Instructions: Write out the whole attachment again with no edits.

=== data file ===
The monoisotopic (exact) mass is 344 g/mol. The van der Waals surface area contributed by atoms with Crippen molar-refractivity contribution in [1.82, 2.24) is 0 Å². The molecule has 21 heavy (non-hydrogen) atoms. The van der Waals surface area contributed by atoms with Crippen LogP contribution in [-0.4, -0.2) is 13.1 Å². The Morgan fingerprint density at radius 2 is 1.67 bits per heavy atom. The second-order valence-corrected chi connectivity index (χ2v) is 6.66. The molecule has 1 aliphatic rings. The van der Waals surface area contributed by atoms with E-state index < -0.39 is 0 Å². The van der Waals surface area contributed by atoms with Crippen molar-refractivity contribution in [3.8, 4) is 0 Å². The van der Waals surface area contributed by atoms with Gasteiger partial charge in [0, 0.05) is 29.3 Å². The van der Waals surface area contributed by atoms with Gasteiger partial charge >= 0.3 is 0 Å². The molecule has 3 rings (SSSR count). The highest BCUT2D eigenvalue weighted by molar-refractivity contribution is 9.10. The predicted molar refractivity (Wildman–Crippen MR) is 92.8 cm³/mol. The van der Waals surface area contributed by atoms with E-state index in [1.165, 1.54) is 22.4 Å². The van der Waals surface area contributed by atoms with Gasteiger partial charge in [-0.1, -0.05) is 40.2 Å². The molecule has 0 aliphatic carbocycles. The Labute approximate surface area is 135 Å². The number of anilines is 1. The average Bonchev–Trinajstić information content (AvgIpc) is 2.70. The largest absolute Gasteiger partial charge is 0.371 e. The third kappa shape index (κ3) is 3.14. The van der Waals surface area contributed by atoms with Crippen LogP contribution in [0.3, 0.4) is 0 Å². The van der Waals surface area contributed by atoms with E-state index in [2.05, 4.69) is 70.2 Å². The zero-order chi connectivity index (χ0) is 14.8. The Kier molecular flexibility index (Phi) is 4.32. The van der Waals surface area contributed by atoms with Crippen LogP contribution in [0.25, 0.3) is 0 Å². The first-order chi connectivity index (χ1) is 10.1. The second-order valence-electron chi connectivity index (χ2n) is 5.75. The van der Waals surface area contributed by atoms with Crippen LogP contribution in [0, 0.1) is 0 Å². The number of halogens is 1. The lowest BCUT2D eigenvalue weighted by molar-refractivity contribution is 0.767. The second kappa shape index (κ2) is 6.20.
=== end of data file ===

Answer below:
The monoisotopic (exact) mass is 344 g/mol. The van der Waals surface area contributed by atoms with Crippen molar-refractivity contribution in [1.82, 2.24) is 0 Å². The molecule has 21 heavy (non-hydrogen) atoms. The van der Waals surface area contributed by atoms with Crippen LogP contribution in [-0.4, -0.2) is 13.1 Å². The Morgan fingerprint density at radius 2 is 1.67 bits per heavy atom. The second-order valence-corrected chi connectivity index (χ2v) is 6.66. The molecule has 1 aliphatic rings. The van der Waals surface area contributed by atoms with E-state index < -0.39 is 0 Å². The van der Waals surface area contributed by atoms with Crippen molar-refractivity contribution in [3.8, 4) is 0 Å². The van der Waals surface area contributed by atoms with Gasteiger partial charge in [0, 0.05) is 29.3 Å². The van der Waals surface area contributed by atoms with Gasteiger partial charge >= 0.3 is 0 Å². The molecule has 3 rings (SSSR count). The highest BCUT2D eigenvalue weighted by molar-refractivity contribution is 9.10. The predicted molar refractivity (Wildman–Crippen MR) is 92.8 cm³/mol. The van der Waals surface area contributed by atoms with E-state index in [1.165, 1.54) is 22.4 Å². The van der Waals surface area contributed by atoms with Gasteiger partial charge in [-0.1, -0.05) is 40.2 Å². The molecule has 0 aliphatic carbocycles. The Labute approximate surface area is 135 Å². The number of anilines is 1. The average Bonchev–Trinajstić information content (AvgIpc) is 2.70. The largest absolute Gasteiger partial charge is 0.371 e. The third kappa shape index (κ3) is 3.14. The van der Waals surface area contributed by atoms with Crippen LogP contribution in [0.3, 0.4) is 0 Å². The van der Waals surface area contributed by atoms with E-state index in [2.05, 4.69) is 70.2 Å². The zero-order chi connectivity index (χ0) is 14.8. The Kier molecular flexibility index (Phi) is 4.32. The van der Waals surface area contributed by atoms with Crippen LogP contribution in [0.25, 0.3) is 0 Å². The first-order chi connectivity index (χ1) is 10.1. The second-order valence-electron chi connectivity index (χ2n) is 5.75. The van der Waals surface area contributed by atoms with Crippen LogP contribution in [0, 0.1) is 0 Å². The number of halogens is 1. The lowest BCUT2D eigenvalue weighted by molar-refractivity contribution is 0.767. The second kappa shape index (κ2) is 6.20.